Your conclusion plays the role of being your readers’ bridge back to the real world after welcoming them into your study through your introduction and immersing them in your methodologies, analyses, and results. Redirecting your readers is a way of challenging them to take the information they get from your research study and apply them in real life. This strategy can also be approached by proposing a course of action for further studies or solutions to an existing issue.
Also called the “so what” game, this strategy requires challenging your own ideas by asking yourself “So what?” while you are in the process of developing your conclusion. Once you are done putting your conclusion to paper, go through it with someone who will challenge what you wrote (The Writing Center UNC, n.d.). You can ask a friend to read your conclusion with you and have them ask “So what?” after every statement. This strategy can help you find loopholes in your conclusion and refine it in the process.
This strategy implores you, the researcher, to identify the weak points in your research paper, which include the aspects where your argument is lacking, or if there are instances where your conclusion might be incorrect. This strategy is useful in writing conclusions for scientific papers as well as experiments (Writing Tutorial Services, Indiana University, n.d.).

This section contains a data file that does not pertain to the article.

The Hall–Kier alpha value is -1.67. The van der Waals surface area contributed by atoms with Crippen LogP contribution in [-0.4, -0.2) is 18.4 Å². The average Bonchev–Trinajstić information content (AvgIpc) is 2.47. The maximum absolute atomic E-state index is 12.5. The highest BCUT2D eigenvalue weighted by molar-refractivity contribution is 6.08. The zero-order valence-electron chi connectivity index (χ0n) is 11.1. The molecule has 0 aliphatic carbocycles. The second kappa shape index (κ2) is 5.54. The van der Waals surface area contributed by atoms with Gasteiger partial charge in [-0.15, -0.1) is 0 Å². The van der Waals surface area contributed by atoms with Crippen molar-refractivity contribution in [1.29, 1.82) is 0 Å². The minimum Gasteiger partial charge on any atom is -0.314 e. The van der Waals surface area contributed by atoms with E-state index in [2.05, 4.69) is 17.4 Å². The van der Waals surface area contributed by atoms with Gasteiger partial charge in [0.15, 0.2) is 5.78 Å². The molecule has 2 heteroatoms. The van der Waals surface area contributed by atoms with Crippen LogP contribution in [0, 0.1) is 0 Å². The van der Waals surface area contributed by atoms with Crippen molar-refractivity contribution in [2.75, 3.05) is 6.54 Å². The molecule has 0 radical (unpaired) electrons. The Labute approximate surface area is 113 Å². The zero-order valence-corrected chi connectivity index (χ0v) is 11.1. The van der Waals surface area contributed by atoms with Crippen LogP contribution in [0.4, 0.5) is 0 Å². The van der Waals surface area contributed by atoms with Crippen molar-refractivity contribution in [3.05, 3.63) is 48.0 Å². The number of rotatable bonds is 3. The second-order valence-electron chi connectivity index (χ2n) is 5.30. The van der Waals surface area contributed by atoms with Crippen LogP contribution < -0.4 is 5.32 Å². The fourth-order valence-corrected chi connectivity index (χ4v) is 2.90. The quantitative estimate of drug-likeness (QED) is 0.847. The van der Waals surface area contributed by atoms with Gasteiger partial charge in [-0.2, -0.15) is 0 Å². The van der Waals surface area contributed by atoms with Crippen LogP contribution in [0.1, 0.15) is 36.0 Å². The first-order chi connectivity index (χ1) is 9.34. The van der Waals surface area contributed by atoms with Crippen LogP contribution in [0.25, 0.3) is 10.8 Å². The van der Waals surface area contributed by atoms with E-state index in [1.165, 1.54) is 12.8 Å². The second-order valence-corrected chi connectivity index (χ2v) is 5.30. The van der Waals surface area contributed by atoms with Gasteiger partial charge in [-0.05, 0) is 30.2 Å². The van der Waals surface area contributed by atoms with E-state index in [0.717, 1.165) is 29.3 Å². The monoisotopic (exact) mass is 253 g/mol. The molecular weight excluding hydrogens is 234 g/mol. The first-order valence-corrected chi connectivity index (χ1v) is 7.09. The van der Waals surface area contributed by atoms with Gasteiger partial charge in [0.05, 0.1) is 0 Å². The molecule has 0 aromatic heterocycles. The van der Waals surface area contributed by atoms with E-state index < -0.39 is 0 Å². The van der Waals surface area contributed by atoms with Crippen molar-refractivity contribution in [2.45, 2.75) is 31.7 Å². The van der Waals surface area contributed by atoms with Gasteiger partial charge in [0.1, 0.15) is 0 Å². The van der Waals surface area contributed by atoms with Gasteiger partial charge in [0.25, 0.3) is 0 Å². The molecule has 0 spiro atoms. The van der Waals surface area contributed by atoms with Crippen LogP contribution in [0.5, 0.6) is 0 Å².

All relevant data must be interpreted in appropriate depth. Explain how the methodologies or mechanisms used as well as your observations that help arrive at your study’s results. There are times when your study may not yield the results you expected. In cases such as this, explain to your readers why this may have happened. If the results are in line with your expectations, proceed to describe your theory supported by your evidence (Caprette, 1995).
Research studies are motivated by questions. Posing research questions, either to your readers or in general, may help your readers gain a new perspective on the topic, which they may not have held before reading your conclusion. It may also bring your main points together to create or develop a new idea from your research study.